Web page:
16. See Phipps 2003 and also note 14 above. 17. Juan de Betanzos, Narrative of the Incas, translated and edited by Roland Hamilton and Dana Buchanan from the 1557 Palma de Mallorca manuscript (Austin, 1996), p. 63. 18. Baltasar de Ocampo, “An Account of the Province of Vilcapampa and a Narrative of the Execution of the Inca Tupac Amaru” (1610), in History of the Incas by Pedro Sarmiento de Gamboa and The Execution of the Inca Tupac Amaru by Captain Baltasar de Ocampo, translated, edited, and with notes by Sir Clements Markham (Cambridge, 1907; reprinted Mineola, N.Y., 1999), pp. 226, 224. 19. Bancroft 1814, vol. 2, p. 295. 2 0. “Statuti et ordini della magnifica città di Pistoia sopra il ves­ tire delle donne: pubblicati il dì diciotto settembre MDLVIII” (1558, reprint 1750), p. 2, Getty Special Col­lections Research Library, sp 1395-512 folio 10: “non possin delle donne portare di forte aluna veste Turche, Simarne o tabarri de pano Luchesino o de Grana + quelle che fino.” 21. Lee 1948, p. 453, citing Antonio de Herrera y Tordesillas, Historia general de los hechos de los castellanos en las islas y tierra firme del mar oceano (2nd ed., edited by Andrés González de Barcía Carballido y Zúñiga (Madrid, 1730 [first published 1601]), decada III, lib. 5, cap. iii. 2 2. See Born 1938, p. 217. 23. Lee 1951, p. 222. 2 4. Delmarcel and Duverger 1987, no. 11 (Musées Communaux, Bruges, 78.1 XVII). See also Wouters and Verhecken 1989. 25. Lee 1951, p. 223; Munro 1983, pp. 13 – 7 0. 26. Duits 1999, p. 63. 27. Giovanventura Rosetti, The Plictho: Instructions in the Art of the Dyers . . . , facsimile of the 1548 ed., translated by Sidney M. Edelstein and Hector C. Borghetty (Cam­bridge, Mass., 1969), p.  136. On Rosetti’s treatise, see also Molà 2000, pp. 107ff. Testing revealed that a fourteenth-century Italian silk in the Museum (46.156.29) was dyed with a mixture of madder and kermes. 28. Molà 2000, pp. 121 – 2 2, citing Massa 1974, app. 27, p. 286. 29. Molà 2000, p. 129. 30. Tommaso di Iacopo de’ Medici to Vincenzo Ambrogi, September 14, 1566, and February 12, 1571, Medici Archive Project, http://documents.Medici.org, vol. 221, fols. 25, 91, documents 13622, 13872. 31. Lee 1951, p. 223. 32. Hellot, Macquer, and Lepileur d’Apligny 1789, p. 125. 33. Ellis [1798], chap. 2, p. 15. 34. See Wheat and Hedlund 2003 for further information. 35. Lee 1951, pp. 211 – 12. 36. Donkin 1977b, p. 39. 37. See ibid. 38. Nicolas-Joseph Thiéry de Menonville, Traité de la culture du nopal et de l’éducation de la cochenille dans les colonies françaises de l’Amérique, précédé d’un voyage à Guaxaca (Paris and Bordeaux, 1787). The story has been recounted by many scholars; see, for example, Finlay 2002, pp. 150 – 6 0. 39. Burnes 1834, vol. 2, p. 434, cited in Donkin 1977b, p. 39. See also Donkin 1977a, pp. 857 – 58. 4 0. A rare early eighteenth-century ikat silk from Buk­hara that is now in the Museum’s collection (30.10.13) was found to have been dyed with lac, which would have been imported into the region over the ancient silk routes, perhaps via India. 41. The strips of red felted wool that decorate the shoulders of a late seventeenth-century jimbaori in the Metropolitan (2006.95) were found to have been dyed with lac. 4 2. The red elements in the design on a bingata silk robe from Okinawa in the Metropolitan (1983.417a,b) that has been dated to the nineteenth century were tested and found to have been dyed with lac.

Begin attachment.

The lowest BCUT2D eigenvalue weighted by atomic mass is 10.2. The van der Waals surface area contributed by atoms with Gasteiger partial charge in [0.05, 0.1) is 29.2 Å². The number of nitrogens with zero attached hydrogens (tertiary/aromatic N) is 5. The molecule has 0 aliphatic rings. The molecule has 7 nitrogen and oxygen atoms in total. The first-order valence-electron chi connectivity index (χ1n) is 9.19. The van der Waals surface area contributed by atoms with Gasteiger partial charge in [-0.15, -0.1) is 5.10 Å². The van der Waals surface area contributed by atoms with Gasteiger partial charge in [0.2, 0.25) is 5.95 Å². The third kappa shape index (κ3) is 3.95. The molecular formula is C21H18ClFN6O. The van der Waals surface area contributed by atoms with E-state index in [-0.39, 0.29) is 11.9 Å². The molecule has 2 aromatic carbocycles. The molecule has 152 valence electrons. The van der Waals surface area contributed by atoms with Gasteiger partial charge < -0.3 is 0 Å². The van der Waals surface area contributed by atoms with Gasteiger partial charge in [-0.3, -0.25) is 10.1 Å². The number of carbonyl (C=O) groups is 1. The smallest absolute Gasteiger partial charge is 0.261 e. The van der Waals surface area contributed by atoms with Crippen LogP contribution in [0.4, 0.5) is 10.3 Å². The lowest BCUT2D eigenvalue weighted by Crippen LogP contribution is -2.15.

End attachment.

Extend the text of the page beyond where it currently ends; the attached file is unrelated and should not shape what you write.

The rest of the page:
47

Profile for The Metropolitan Museum of Art

Cochineal Red: The Art History of a Color  

Elena Phipps The Metropolitan Museum of Art Bulletin, Winter 2010 Volume LXVII, Number 3 Copyright © 2010 by The Metropolitan Museum of Art,...

Cochineal Red: The Art History of a Color  

Elena Phipps The Metropolitan Museum of Art Bulletin, Winter 2010 Volume LXVII, Number 3 Copyright © 2010 by The Metropolitan Museum of Art,...

Profile for metmuseum
Advertisement